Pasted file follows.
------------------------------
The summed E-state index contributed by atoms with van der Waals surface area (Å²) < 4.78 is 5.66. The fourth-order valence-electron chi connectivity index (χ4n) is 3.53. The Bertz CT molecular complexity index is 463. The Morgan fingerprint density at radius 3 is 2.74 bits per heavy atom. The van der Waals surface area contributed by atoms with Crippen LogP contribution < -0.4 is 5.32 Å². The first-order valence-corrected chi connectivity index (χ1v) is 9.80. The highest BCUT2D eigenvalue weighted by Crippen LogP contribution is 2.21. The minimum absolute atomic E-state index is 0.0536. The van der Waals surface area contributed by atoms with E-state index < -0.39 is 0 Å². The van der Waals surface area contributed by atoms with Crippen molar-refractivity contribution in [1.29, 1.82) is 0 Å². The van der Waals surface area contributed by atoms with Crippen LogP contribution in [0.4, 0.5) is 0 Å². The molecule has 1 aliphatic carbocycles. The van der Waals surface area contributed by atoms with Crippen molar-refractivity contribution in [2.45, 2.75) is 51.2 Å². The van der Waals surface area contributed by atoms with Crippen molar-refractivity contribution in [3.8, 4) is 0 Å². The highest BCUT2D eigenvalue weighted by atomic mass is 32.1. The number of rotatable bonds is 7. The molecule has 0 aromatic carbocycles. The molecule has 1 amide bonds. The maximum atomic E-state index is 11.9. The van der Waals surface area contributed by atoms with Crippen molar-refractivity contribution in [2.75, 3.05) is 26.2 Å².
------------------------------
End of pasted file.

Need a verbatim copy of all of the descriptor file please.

The summed E-state index contributed by atoms with van der Waals surface area (Å²) < 4.78 is 5.66. The fourth-order valence-electron chi connectivity index (χ4n) is 3.53. The Bertz CT molecular complexity index is 463. The Morgan fingerprint density at radius 3 is 2.74 bits per heavy atom. The van der Waals surface area contributed by atoms with Crippen LogP contribution < -0.4 is 5.32 Å². The first-order valence-corrected chi connectivity index (χ1v) is 9.80. The highest BCUT2D eigenvalue weighted by Crippen LogP contribution is 2.21. The minimum absolute atomic E-state index is 0.0536. The van der Waals surface area contributed by atoms with E-state index < -0.39 is 0 Å². The van der Waals surface area contributed by atoms with Crippen molar-refractivity contribution in [1.29, 1.82) is 0 Å². The van der Waals surface area contributed by atoms with Crippen LogP contribution in [0.4, 0.5) is 0 Å². The molecule has 1 aliphatic carbocycles. The van der Waals surface area contributed by atoms with Crippen molar-refractivity contribution in [2.45, 2.75) is 51.2 Å². The van der Waals surface area contributed by atoms with Crippen molar-refractivity contribution in [3.8, 4) is 0 Å². The highest BCUT2D eigenvalue weighted by atomic mass is 32.1. The number of rotatable bonds is 7. The molecule has 0 aromatic carbocycles. The molecule has 1 amide bonds. The maximum atomic E-state index is 11.9. The van der Waals surface area contributed by atoms with Crippen molar-refractivity contribution in [2.75, 3.05) is 26.2 Å².